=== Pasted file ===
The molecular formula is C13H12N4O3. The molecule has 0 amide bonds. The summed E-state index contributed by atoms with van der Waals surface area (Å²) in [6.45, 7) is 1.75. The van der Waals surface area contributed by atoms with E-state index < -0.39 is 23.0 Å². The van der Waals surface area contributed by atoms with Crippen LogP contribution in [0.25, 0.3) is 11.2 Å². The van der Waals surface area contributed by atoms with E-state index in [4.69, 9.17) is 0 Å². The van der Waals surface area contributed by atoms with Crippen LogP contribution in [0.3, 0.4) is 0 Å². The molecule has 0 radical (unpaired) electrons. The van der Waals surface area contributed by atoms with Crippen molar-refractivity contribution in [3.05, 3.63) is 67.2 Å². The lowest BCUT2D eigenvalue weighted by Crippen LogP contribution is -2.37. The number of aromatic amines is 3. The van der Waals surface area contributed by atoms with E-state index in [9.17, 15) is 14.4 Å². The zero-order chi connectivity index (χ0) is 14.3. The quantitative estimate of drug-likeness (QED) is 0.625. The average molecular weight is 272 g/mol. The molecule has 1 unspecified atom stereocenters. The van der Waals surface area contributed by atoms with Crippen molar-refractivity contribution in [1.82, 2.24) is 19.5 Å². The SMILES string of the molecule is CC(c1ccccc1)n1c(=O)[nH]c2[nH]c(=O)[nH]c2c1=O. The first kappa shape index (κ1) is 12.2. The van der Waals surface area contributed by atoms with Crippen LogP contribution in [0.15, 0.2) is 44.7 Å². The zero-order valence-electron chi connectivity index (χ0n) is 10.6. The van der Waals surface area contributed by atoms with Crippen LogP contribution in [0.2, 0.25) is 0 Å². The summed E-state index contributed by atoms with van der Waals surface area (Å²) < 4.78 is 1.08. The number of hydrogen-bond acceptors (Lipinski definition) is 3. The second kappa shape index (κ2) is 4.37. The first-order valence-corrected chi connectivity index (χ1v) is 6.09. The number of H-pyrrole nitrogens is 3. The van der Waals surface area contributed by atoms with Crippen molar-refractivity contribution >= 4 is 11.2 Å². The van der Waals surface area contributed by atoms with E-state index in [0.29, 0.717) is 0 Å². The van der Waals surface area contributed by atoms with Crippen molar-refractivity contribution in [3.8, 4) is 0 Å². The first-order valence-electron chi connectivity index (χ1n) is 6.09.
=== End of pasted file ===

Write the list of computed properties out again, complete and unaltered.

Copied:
The molecular formula is C13H12N4O3. The molecule has 0 amide bonds. The summed E-state index contributed by atoms with van der Waals surface area (Å²) in [6.45, 7) is 1.75. The van der Waals surface area contributed by atoms with E-state index < -0.39 is 23.0 Å². The van der Waals surface area contributed by atoms with Crippen LogP contribution in [0.25, 0.3) is 11.2 Å². The van der Waals surface area contributed by atoms with E-state index in [4.69, 9.17) is 0 Å². The van der Waals surface area contributed by atoms with Crippen LogP contribution in [0.3, 0.4) is 0 Å². The molecule has 0 radical (unpaired) electrons. The van der Waals surface area contributed by atoms with Crippen molar-refractivity contribution in [3.05, 3.63) is 67.2 Å². The lowest BCUT2D eigenvalue weighted by Crippen LogP contribution is -2.37. The number of aromatic amines is 3. The van der Waals surface area contributed by atoms with E-state index in [9.17, 15) is 14.4 Å². The zero-order chi connectivity index (χ0) is 14.3. The quantitative estimate of drug-likeness (QED) is 0.625. The average molecular weight is 272 g/mol. The molecule has 1 unspecified atom stereocenters. The van der Waals surface area contributed by atoms with Crippen molar-refractivity contribution in [1.82, 2.24) is 19.5 Å². The SMILES string of the molecule is CC(c1ccccc1)n1c(=O)[nH]c2[nH]c(=O)[nH]c2c1=O. The first kappa shape index (κ1) is 12.2. The van der Waals surface area contributed by atoms with Crippen LogP contribution in [0.15, 0.2) is 44.7 Å². The zero-order valence-electron chi connectivity index (χ0n) is 10.6. The van der Waals surface area contributed by atoms with Crippen LogP contribution in [0.2, 0.25) is 0 Å². The summed E-state index contributed by atoms with van der Waals surface area (Å²) < 4.78 is 1.08. The number of hydrogen-bond acceptors (Lipinski definition) is 3. The second kappa shape index (κ2) is 4.37. The first-order valence-corrected chi connectivity index (χ1v) is 6.09. The number of H-pyrrole nitrogens is 3. The van der Waals surface area contributed by atoms with Crippen molar-refractivity contribution >= 4 is 11.2 Å². The van der Waals surface area contributed by atoms with E-state index in [0.29, 0.717) is 0 Å². The van der Waals surface area contributed by atoms with Crippen molar-refractivity contribution in [3.8, 4) is 0 Å². The first-order valence-electron chi connectivity index (χ1n) is 6.09.